I am an optimizer. I try to optimize nearly everything in my life. This, I think, is why I tend to spend so much time on personal productivity, time management and other personal optimization techniques.
My theory, which should be an undercurrent of your thinking, was that often times we pick goals that are too large and fail because of our lack of perceived progress. If we choose small aspects of our lives to improve upon we will see our progress more quickly which will tighten the positive feedback loop to increase the likelihood that we will attempt an improvement project again.
Obviously this is nothing new, there are a million self help people out there that say to set small attainable goals for maximum success. However my breakthrough came when I realized these don’t have to be major goals, they can be something that can be done in an afternoon.
A formal version of my improvement cycle is something like this:
- Selection - Pick what needs to be improved
- Why does this need to be improved? This is usually the primary driver. Try to select attainable reasons here, “I want to get in shape” isn’t as good as “I want to run a 10k in under an hour”
- How much time or energy do you expect to gain by the improvement? If the primary goal of this exercise is to give you more time for other things, how much do you realistically expect to gain from this improvement?
- What else do you expect to gain by this improvement? Boiling everything down to time and energy improvements is an easy way to lose sight of all of the other important things in your life. Think about all the other reasons to improve yourself here.
- How much improvement is necessary? - Don’t get caught up in trying to make this aspect of your life perfect, just think about “better than before”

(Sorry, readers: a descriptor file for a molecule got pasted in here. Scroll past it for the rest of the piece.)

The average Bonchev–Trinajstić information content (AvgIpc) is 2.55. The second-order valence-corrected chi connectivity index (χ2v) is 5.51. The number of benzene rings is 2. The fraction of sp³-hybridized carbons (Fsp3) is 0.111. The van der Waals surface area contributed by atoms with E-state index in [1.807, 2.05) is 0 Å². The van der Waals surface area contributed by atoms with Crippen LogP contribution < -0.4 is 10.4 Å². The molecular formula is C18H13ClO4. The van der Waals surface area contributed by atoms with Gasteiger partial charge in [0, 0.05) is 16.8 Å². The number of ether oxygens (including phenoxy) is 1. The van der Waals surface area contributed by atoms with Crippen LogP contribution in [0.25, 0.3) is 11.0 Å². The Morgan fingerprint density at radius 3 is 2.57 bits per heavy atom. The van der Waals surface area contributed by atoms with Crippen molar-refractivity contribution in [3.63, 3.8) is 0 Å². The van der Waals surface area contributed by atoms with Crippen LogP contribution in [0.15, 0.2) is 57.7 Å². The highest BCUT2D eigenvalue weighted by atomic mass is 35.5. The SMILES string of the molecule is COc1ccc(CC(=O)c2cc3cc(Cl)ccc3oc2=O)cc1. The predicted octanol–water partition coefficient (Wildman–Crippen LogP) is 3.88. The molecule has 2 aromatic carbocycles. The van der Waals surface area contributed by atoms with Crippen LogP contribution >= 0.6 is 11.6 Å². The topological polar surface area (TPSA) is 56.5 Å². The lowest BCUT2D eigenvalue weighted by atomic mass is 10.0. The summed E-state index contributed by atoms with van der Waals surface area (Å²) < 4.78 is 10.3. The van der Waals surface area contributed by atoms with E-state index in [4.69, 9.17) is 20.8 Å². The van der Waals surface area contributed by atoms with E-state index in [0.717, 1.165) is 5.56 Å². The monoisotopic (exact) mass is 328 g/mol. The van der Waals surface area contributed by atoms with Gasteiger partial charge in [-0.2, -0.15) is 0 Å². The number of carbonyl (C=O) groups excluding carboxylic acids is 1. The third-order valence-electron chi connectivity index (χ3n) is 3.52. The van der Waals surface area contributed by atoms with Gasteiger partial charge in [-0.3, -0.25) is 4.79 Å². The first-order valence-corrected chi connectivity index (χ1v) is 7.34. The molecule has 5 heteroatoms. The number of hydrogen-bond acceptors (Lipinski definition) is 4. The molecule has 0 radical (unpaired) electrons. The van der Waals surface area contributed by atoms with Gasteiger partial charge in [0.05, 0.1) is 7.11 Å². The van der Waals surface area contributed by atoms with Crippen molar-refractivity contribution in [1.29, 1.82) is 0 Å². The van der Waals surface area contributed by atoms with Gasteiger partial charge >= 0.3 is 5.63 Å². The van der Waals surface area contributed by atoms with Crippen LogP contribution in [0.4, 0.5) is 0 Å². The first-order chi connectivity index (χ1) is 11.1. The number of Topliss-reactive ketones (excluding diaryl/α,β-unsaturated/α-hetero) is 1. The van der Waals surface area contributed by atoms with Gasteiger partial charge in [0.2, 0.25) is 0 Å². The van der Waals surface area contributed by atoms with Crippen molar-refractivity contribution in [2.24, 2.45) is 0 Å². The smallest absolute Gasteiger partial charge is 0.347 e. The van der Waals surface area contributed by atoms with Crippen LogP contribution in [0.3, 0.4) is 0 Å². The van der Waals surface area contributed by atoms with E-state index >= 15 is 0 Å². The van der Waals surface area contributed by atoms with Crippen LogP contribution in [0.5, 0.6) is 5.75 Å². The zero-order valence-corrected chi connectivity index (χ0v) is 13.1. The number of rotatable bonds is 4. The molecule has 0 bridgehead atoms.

- How much time do you expect this to take? Having a good estimation of how long this should take will help you see when this is working or when it’s time to abandon this new technique.
- Trial - Begin using the new technique. Commit to it. We often jump to the assessment phase and decide our trial has failed before the new technique has had a chance to sink in. Choosing small things to improve can reduce this barrier, but it is still something we need to be aware of.
- Assessment - You will naturally assess the changes during the trial phase. This is OK, but it is also important to have a moment of self reflection. This is the time when the changes and improvements can really sink in. Above all else it is important to know yourself and what is important and successful in your own life. Even if you choose to expose something else to other people, always know what you truly want. If you expose the same truth to other people that is even better! You’ll get to that point through careful self reflection and assessment.
- Based on our questions above has this change improved your life?
- Was your estimation correct?
- Integration - If this is something that you’ve decided should be integrated into your life as an improvement (the assessment was positive).
Reflect on the success - This could be the most important piece of the puzzle. It is imperative you reflect on your success. Often times we spend too much time thinking about all of the things that have gone poorly, or that we could have done better. This is a success, look back at your work and let it sink in. Once you realize that you brought about this change through your own action you will be more likely to stick with the positive behavior.
It is important to note that I jump into the trial stage very quickly, sometimes completely skipping over the selection phase. Often times it makes more sense to simply try new things out and see if they work rather than having a ridged process. This brings me to a future blog topic of failing quickly. Identify what is not working, don’t think of it as a failure, simply think of it as an experiment that you can learn from. Not every incremental improvement will actually improve your life.
Remember this cycle: Selection -> Trial -> Assessment -> Integration. Work to tighten the loop of trial and assessment to be as small as possible to understand when to fail fast or to move on to the integration quickly.
Posted By: Joe Basirico